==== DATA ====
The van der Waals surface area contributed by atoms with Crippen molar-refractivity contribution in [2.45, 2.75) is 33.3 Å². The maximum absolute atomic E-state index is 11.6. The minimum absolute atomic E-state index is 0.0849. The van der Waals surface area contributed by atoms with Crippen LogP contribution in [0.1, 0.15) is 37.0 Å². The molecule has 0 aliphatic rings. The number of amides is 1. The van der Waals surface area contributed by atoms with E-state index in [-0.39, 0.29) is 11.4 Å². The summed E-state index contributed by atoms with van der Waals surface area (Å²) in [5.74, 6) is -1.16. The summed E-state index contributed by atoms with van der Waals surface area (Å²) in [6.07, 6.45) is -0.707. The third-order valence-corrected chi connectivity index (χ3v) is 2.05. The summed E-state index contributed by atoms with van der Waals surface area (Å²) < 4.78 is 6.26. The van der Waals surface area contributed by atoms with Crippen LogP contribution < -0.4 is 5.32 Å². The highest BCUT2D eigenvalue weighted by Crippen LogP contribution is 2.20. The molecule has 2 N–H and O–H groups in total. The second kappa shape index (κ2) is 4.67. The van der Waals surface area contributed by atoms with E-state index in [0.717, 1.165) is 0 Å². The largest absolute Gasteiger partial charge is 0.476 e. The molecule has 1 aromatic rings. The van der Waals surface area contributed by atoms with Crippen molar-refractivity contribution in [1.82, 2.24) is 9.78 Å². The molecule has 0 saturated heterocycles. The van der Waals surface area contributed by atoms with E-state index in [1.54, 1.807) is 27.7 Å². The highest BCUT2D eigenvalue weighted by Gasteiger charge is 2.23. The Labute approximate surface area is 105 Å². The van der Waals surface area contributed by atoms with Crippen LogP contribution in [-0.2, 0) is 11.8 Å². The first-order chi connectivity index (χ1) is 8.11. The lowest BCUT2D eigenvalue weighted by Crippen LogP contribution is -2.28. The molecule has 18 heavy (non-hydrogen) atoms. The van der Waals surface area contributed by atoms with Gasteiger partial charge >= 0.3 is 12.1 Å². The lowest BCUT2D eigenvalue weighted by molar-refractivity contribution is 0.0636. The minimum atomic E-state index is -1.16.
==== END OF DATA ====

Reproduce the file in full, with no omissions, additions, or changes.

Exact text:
The van der Waals surface area contributed by atoms with Crippen molar-refractivity contribution in [2.45, 2.75) is 33.3 Å². The maximum absolute atomic E-state index is 11.6. The minimum absolute atomic E-state index is 0.0849. The van der Waals surface area contributed by atoms with Crippen LogP contribution in [0.1, 0.15) is 37.0 Å². The molecule has 0 aliphatic rings. The number of amides is 1. The van der Waals surface area contributed by atoms with E-state index in [-0.39, 0.29) is 11.4 Å². The summed E-state index contributed by atoms with van der Waals surface area (Å²) in [5.74, 6) is -1.16. The summed E-state index contributed by atoms with van der Waals surface area (Å²) in [6.07, 6.45) is -0.707. The third-order valence-corrected chi connectivity index (χ3v) is 2.05. The summed E-state index contributed by atoms with van der Waals surface area (Å²) < 4.78 is 6.26. The van der Waals surface area contributed by atoms with Crippen LogP contribution < -0.4 is 5.32 Å². The highest BCUT2D eigenvalue weighted by Crippen LogP contribution is 2.20. The molecule has 2 N–H and O–H groups in total. The second kappa shape index (κ2) is 4.67. The van der Waals surface area contributed by atoms with E-state index in [0.717, 1.165) is 0 Å². The largest absolute Gasteiger partial charge is 0.476 e. The molecule has 1 aromatic rings. The van der Waals surface area contributed by atoms with Crippen molar-refractivity contribution in [1.82, 2.24) is 9.78 Å². The molecule has 0 saturated heterocycles. The van der Waals surface area contributed by atoms with E-state index in [1.54, 1.807) is 27.7 Å². The highest BCUT2D eigenvalue weighted by Gasteiger charge is 2.23. The Labute approximate surface area is 105 Å². The van der Waals surface area contributed by atoms with Crippen LogP contribution in [-0.2, 0) is 11.8 Å². The first-order chi connectivity index (χ1) is 8.11. The lowest BCUT2D eigenvalue weighted by Crippen LogP contribution is -2.28. The molecule has 18 heavy (non-hydrogen) atoms. The van der Waals surface area contributed by atoms with Gasteiger partial charge >= 0.3 is 12.1 Å². The lowest BCUT2D eigenvalue weighted by molar-refractivity contribution is 0.0636. The minimum atomic E-state index is -1.16.